With the first trailer for the live-action Lion King movie now released, the question everyone originally asked has returned: what do the lyrics to the opening son actually mean? We guarantee almost every fan will want to know, since translating the lyrics means you'll never watch the Lion King's opening, or hear "The Circle of Life" the same way again.
There's a bit more to unlocking the real 'meaning' of the first lines of the song and film than simply translating Zulu to English. In a movie dripping in African storytelling, royal intrigue, and classic Disney heroism and coming-of-age, the song is just as polished in its own rite. And considering how closely the new Lion King matches the original, a new generation will be just as stunned to hear its opening cries... and if history repeats itself, be desperate to know the translation of the words that follow.
So, if you're ready to potentially have your mind blown, Lion King fans, prepare to learn the secret meaning of the movie's opening song.
- This Page: Who Speaks The Opening Lines?
- Next Page: Simba's Secret Promise to His Father
The Circle of Life's Singer is Just as Important
First things first: toss the famous Broadway adaptation of "The Circle of Life" out of your head, since it frames the song as Rafiki's voice. The truth is far better, too, since Lion King composer Hans Zimmer sought out his very own exiled son of Africa to give words to the film's opening song. His only choice was South Africa's "Lebo M.," and when the movie's directors Roger Allers and Rob Minkoff met him, the deal was sealed in minutes. Minkoff explained the encounter in the Making of The Lion King featurette:
The first question he asked us was 'what is the movie about?' And Roger and I explained to him, we said it's a story about a young lion who loses his father in tragic circumstances, and ultimately has to rise up to his responsibility as king. And he got very thoughtful, and he walked away, and he started jotting notes on a piece of paper. Then he came back and he said, 'OK, I'm ready' - and it was all in African.
Hans played the musical track and Lebo and his two friends started this chant, the 'Ingonyama ingwe' enamabala.' And it was just magic. It was unbelievable. And then later we said 'well what does it mean?' and when he explained the translation... he had found the heart of the movie.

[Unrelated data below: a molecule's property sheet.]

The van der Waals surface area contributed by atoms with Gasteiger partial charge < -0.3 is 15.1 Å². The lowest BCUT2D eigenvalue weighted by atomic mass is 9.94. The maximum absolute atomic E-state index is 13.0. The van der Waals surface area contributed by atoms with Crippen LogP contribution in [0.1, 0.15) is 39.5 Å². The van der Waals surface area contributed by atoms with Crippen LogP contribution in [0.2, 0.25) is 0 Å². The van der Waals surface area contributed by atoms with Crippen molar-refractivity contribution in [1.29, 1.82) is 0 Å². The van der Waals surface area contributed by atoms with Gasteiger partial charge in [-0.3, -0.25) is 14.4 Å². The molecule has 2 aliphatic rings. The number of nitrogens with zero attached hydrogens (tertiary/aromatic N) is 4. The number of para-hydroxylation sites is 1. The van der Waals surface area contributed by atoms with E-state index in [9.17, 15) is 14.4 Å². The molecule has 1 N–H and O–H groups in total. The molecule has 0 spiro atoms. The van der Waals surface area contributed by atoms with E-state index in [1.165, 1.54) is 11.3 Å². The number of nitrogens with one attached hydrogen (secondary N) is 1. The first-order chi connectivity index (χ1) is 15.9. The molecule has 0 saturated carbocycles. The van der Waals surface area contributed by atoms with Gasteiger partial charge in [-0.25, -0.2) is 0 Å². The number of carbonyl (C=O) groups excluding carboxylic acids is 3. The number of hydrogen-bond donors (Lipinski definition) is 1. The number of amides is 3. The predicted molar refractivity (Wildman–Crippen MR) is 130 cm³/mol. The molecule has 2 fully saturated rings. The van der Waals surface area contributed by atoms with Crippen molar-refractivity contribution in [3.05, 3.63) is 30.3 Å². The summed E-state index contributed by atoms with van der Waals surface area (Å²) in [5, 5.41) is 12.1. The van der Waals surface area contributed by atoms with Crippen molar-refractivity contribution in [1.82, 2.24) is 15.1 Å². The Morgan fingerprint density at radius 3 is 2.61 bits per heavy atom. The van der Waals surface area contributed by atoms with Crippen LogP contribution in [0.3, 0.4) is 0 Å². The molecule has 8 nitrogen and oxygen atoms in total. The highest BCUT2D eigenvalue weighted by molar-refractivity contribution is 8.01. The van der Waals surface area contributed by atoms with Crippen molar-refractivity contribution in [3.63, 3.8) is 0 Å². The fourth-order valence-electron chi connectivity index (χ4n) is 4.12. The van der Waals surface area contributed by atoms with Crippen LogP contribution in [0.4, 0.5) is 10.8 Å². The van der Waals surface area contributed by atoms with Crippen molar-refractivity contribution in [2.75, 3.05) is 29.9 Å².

With a tease like that, knowing what those lines translated to should be downright irresistible. So allow us to share the explanation for those very lines, which can be heard sung in Lebo M.'s own voice in the film's opening.
The Circle of Life's First Lines
"Nants ingonyama bagithi Baba/Sithi uhm ingonyama"
Once the shock of seeing what syllables and words are actually being belted out over images of a savannah sunrise, the translation of both the first line, and the chorus' response seems obvious. Literally, the line says "a lion is coming, father." But instead of laughing at the seemingly mundane meaning, remember: translating the words isn't the same as translating the idea being communicated. For starters, use Google and you'll learn the Zulu word for a "lion" is ibhubesi, not ingonyama. That's because the more fitting translation would be that "The Lion is coming, father," which is also the word the Zulu use for king. So make that "A King is coming, father."
The "nants" also raises the level of speech to a greater occasion or meaning, something close to "witness," or "behold." Fans can decide for themselves if the voice is metaphorically that of Simba speaking to Mufasa, either outside of the text or unspoken as he later rises to his destiny. It could also be one of the assembled animals speaking to their father as they travel to witness their future king. The response from the chorus is in agreement, so any reading of it works in accompaniment to the opening scene.
So yes, these lyrics pack a whole lot more meaning than a simple translation will give you. And if the tears aren't welling up in your eyes for Simba already... then the next lines are going to do the job.
Page 2 of 2: The Next Lines: Simba's Promise to Mufasa?
- The Lion King (2019) release date: Jul 19, 2019